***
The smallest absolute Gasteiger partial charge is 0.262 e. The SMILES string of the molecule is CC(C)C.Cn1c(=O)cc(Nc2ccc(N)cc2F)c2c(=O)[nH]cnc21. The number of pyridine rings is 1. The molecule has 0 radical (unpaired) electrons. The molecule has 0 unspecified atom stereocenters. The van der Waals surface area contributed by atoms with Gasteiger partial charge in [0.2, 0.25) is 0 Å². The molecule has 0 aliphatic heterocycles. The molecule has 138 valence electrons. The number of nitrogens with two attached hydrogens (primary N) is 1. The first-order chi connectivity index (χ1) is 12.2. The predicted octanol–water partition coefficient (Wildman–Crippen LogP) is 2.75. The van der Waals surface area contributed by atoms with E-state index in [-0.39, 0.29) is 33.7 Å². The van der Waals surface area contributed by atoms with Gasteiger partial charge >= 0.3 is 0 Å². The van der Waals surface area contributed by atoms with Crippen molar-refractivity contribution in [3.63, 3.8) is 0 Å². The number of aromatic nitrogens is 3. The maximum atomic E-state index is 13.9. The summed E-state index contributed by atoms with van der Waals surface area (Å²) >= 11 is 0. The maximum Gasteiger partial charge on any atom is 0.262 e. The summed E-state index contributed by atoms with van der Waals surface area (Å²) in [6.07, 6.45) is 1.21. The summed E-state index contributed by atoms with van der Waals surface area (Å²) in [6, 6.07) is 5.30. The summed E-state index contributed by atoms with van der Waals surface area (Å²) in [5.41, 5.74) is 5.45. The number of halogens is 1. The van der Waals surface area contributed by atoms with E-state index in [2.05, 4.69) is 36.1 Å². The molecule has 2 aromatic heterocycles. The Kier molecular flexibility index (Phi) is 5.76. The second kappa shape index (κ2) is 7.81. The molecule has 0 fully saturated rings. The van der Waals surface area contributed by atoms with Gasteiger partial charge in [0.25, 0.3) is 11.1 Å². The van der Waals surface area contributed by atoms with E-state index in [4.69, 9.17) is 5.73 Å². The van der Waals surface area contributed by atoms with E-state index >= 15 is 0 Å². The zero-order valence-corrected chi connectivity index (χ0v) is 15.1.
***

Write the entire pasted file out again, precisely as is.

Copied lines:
The smallest absolute Gasteiger partial charge is 0.262 e. The SMILES string of the molecule is CC(C)C.Cn1c(=O)cc(Nc2ccc(N)cc2F)c2c(=O)[nH]cnc21. The number of pyridine rings is 1. The molecule has 0 radical (unpaired) electrons. The molecule has 0 unspecified atom stereocenters. The van der Waals surface area contributed by atoms with Gasteiger partial charge in [0.2, 0.25) is 0 Å². The molecule has 0 aliphatic heterocycles. The molecule has 138 valence electrons. The number of nitrogens with two attached hydrogens (primary N) is 1. The first-order chi connectivity index (χ1) is 12.2. The predicted octanol–water partition coefficient (Wildman–Crippen LogP) is 2.75. The van der Waals surface area contributed by atoms with E-state index in [-0.39, 0.29) is 33.7 Å². The van der Waals surface area contributed by atoms with Gasteiger partial charge >= 0.3 is 0 Å². The van der Waals surface area contributed by atoms with Crippen molar-refractivity contribution in [3.63, 3.8) is 0 Å². The number of aromatic nitrogens is 3. The maximum atomic E-state index is 13.9. The summed E-state index contributed by atoms with van der Waals surface area (Å²) >= 11 is 0. The maximum Gasteiger partial charge on any atom is 0.262 e. The summed E-state index contributed by atoms with van der Waals surface area (Å²) in [6.07, 6.45) is 1.21. The summed E-state index contributed by atoms with van der Waals surface area (Å²) in [6, 6.07) is 5.30. The summed E-state index contributed by atoms with van der Waals surface area (Å²) in [5.41, 5.74) is 5.45. The number of halogens is 1. The van der Waals surface area contributed by atoms with E-state index in [2.05, 4.69) is 36.1 Å². The molecule has 2 aromatic heterocycles. The Kier molecular flexibility index (Phi) is 5.76. The second kappa shape index (κ2) is 7.81. The molecule has 0 fully saturated rings. The van der Waals surface area contributed by atoms with Gasteiger partial charge in [0.25, 0.3) is 11.1 Å². The van der Waals surface area contributed by atoms with E-state index in [4.69, 9.17) is 5.73 Å². The van der Waals surface area contributed by atoms with E-state index >= 15 is 0 Å². The zero-order valence-corrected chi connectivity index (χ0v) is 15.1.